A law firm had hired Kovel to help advise its clients. He met with a client who was under grand jury investigation and received a personal financial statement from the client, along with a letter indicating its's purpose. The grand jury subpoenaed Kovel, who refused to answer questions about his meetings with the client and the effect of certain transactions. As a result, he was held in contempt of court and sentenced to one year in prison.
The matter was appealed to the Second Circuit, where the contempt decision was reversed. Judge Friendly wrote that just as other parties have been recognized as necessary to providing legal services-secretaries, clerks and messengers--so should accountants. Consequently, when an attorney retains an accountant to provide services that enhance the legal advice being provided, the attorney-client privilege extends to the accountant.
As a result of Kovel, a case for applying attorney-client privilege to accountants can be made when
* An attorney-client relationship exists.
* An accountant is retained by the attorney.
* The accountant renders services that abet To encourage or incite another to commit a crime. This word is usually applied to aiding in the commission of a crime. To abet another to commit a murder is to command, procure, counsel, encourage, induce, or assist. the provision of legal services.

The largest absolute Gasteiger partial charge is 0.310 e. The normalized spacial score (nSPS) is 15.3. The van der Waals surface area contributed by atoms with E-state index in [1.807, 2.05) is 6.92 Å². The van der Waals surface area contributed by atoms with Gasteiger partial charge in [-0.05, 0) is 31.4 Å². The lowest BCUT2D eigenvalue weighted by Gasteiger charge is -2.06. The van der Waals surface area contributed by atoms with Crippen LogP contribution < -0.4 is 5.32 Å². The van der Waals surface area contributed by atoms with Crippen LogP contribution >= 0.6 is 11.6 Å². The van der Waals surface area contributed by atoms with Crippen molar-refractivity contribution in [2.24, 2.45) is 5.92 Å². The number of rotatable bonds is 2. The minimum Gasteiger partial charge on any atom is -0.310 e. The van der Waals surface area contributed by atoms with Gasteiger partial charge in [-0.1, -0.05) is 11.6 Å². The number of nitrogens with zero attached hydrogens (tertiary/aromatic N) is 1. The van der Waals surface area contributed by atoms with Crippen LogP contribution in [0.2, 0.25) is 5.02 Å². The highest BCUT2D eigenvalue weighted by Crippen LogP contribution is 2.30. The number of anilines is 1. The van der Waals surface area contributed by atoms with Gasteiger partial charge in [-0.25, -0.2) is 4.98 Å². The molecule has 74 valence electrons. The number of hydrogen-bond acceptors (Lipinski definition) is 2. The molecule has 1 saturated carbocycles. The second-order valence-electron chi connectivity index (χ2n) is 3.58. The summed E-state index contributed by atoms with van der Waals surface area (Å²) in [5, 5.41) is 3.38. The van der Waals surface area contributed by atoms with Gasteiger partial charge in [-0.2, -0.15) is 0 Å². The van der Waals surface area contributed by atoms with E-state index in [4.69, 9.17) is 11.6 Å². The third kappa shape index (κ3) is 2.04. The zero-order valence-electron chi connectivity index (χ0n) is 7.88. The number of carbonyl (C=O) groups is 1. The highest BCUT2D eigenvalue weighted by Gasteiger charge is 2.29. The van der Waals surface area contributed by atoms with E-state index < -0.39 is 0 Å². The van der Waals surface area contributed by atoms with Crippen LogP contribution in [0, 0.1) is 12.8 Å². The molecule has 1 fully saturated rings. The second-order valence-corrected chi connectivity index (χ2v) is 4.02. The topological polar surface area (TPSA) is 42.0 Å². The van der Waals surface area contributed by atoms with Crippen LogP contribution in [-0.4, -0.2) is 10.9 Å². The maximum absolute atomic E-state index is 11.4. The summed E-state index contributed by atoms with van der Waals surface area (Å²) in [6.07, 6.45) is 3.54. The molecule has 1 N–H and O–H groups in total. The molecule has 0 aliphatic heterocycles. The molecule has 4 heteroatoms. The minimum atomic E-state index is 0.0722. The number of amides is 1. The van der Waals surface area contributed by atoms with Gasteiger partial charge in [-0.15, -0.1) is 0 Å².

* The parties do not waive To intentionally or voluntarily relinquish a known right or engage in conduct warranting an inference that a right has been surrendered.
For example, an individual is said to waive the right to bring a tort action when he or she renounces the remedy provided by law for such the privilege.
MULLEN OFFERS FURTHER INSIGHT
Mullen and Company (766 F. Supp. 620 [D. Ct. Mass. (1991)]) is instructive in·struc·tive
Conveying knowledge or information; enlightening.
in·structive·ly adv. for CPAs because it addresses the question of whether attorney-client privilege applies to communications between a client and someone who is both an attorney and an accountant. The issue was raised by a client of Mullen, which is an accounting firm. The client asserted that two of the three accountants who worked for Mullen were licensed attorneys and the services they sought were legal in nature.
According to according to
1. As stated or indicated by; on the authority of: according to historians.
2. In keeping with: according to instructions.